Florida Is a Red State Now

Ron DeSantis solidified the Sunshine State’s status as a Republican stronghold.

Paul Hennessy/NurPhoto/Zuma

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Florida, a state once so closely divided that a 0.009 percent vote differential dictated a presidential election, is a swing state no longer.

Republican Gov. Ron DeSantis won reelection against—who was his opponent again? Oh, that’s right—Charlie Crist by nearly 20 percentage points. Sen. Marco Rubio beat Democrat Val Demings by more than 16 points.

The New York Times map of the change in votes from 2020 shows a constellation of little red arrows across the state, indicating counties that have become more Republican. Up and down the ballot and all across the state, Republicans trounced Democrats.

And the Democrats who were running weren’t particularly progressive or radical, either. When Crist was governor of Florida, he served as a Republican. Demings was literally a cop. As Slate’s Alex Sammon pointed out, if they want to win, it might be time for Democrats to stop trying to meet Republicans in the middle.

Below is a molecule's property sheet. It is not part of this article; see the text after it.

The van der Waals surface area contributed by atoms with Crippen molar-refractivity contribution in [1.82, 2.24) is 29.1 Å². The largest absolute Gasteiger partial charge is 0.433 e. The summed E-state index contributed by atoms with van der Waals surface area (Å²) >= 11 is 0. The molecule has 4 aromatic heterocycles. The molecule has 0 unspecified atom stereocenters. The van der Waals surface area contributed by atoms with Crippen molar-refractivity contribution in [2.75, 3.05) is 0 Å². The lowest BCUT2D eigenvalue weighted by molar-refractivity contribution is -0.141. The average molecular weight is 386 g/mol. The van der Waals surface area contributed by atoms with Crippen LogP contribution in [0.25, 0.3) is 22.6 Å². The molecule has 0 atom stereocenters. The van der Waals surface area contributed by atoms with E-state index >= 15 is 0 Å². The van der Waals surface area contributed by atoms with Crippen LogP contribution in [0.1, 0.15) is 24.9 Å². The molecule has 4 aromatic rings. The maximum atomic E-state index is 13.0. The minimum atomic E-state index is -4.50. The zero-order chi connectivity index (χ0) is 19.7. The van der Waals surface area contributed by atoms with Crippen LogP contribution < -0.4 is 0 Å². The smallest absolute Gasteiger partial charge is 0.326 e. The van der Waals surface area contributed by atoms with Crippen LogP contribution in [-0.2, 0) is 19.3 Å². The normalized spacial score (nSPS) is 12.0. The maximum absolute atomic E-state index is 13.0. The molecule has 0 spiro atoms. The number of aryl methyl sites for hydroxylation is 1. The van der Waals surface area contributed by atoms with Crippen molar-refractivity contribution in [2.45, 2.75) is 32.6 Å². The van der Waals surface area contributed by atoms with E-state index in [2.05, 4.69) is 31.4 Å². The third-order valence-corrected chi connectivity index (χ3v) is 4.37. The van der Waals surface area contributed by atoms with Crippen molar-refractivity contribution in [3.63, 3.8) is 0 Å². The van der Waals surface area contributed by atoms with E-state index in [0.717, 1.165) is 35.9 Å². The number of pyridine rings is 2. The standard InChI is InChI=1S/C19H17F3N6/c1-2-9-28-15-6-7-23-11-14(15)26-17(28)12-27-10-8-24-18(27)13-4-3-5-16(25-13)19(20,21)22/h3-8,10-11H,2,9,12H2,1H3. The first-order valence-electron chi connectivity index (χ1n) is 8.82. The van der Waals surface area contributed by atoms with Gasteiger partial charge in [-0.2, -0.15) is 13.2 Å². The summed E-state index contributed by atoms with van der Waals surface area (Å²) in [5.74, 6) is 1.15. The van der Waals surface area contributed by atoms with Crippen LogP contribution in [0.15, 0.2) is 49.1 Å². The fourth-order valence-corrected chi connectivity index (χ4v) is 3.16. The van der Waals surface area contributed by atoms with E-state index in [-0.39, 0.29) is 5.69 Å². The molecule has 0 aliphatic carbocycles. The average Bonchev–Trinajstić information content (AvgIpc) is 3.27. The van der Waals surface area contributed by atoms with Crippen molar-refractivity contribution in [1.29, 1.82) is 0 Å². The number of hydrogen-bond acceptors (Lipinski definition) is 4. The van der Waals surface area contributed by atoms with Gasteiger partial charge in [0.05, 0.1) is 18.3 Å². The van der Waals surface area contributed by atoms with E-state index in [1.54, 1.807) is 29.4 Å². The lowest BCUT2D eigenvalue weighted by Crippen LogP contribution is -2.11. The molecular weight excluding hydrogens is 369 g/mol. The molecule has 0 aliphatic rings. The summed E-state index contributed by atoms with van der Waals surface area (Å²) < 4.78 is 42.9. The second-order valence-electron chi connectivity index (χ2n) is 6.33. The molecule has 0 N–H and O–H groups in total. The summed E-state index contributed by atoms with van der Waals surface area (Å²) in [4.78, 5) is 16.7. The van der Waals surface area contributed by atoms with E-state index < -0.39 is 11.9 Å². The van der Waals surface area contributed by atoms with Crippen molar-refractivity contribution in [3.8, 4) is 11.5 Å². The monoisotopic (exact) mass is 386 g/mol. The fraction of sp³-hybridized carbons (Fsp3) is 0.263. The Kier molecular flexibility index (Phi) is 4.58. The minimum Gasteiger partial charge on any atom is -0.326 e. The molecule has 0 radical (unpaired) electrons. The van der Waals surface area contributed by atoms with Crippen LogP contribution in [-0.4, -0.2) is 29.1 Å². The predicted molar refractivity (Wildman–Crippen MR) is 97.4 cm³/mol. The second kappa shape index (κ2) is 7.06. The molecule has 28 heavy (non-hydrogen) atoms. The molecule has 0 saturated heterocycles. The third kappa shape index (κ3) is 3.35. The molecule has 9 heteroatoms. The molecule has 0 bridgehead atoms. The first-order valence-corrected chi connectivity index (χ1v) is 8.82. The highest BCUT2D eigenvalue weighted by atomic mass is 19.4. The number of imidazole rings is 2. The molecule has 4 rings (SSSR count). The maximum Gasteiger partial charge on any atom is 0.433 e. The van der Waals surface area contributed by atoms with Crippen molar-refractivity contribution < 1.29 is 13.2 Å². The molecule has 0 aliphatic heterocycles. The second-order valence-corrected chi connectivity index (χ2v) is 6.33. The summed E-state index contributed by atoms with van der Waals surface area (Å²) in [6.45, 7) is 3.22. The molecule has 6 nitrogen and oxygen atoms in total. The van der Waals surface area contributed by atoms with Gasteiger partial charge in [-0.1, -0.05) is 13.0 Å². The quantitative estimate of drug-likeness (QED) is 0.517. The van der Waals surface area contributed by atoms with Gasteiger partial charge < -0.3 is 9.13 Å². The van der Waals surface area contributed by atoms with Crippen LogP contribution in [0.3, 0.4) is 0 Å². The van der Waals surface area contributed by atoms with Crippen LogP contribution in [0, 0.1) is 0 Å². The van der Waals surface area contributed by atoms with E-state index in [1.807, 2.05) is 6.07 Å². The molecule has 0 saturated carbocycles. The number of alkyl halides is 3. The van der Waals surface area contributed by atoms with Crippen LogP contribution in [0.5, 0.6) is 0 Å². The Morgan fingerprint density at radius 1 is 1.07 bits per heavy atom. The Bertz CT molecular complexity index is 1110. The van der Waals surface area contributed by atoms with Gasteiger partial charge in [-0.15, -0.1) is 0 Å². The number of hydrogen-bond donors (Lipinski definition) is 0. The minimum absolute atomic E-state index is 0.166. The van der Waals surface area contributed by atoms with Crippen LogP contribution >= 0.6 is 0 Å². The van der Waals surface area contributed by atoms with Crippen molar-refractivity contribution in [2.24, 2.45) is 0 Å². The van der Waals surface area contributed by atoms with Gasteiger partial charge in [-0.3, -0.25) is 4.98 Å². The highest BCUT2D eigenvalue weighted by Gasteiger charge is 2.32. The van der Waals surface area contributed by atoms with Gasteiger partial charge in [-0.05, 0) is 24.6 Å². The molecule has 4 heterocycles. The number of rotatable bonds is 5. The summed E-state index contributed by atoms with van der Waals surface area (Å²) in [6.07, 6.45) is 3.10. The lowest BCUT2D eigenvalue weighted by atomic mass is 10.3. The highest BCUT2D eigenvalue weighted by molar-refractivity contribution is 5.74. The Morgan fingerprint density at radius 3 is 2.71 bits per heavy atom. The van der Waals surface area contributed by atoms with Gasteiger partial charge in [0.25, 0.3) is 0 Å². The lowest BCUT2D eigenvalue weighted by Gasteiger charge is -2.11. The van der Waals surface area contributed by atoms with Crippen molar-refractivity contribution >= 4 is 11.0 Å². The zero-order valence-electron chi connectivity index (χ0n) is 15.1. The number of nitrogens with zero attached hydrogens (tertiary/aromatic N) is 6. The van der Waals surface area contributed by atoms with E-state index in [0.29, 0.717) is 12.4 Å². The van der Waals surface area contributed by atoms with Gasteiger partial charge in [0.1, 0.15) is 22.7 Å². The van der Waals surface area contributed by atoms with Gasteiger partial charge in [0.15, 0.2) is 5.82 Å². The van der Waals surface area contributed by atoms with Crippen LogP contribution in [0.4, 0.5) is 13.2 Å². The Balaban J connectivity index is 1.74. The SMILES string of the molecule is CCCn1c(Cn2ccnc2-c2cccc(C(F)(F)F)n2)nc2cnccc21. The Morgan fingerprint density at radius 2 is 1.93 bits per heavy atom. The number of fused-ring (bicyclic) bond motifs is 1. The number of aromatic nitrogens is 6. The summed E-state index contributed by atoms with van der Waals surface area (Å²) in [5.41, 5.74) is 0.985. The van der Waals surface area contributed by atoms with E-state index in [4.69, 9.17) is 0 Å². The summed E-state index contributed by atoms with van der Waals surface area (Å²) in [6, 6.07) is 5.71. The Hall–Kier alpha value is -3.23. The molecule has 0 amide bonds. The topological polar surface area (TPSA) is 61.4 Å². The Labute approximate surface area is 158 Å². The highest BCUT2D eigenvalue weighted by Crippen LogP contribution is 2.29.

In his victory speech, DeSantis bragged that the Sunshine State had become a destination for people fleeing “leftist” cities and states.

“The woke agenda has caused millions of Americans to leave these jurisdictions for greener pastures,” he said. “Now, this great exodus of Americans, for those folks, Florida, for so many of them, has served as the promised land.”

Maybe DeSantis’ migration theory explains the state’s rightward shift. Maybe all the left-leaning snowbirds have decided that they prefer New Mexico. Maybe Florida’s voter suppression tactics played a role. Whatever the explanation, it’s clear that for at least the next two years, Florida Republicans will have free rein to police children’s education, criminalize health care for trans kids, and erode the rights of certain types of people to cast their votes.

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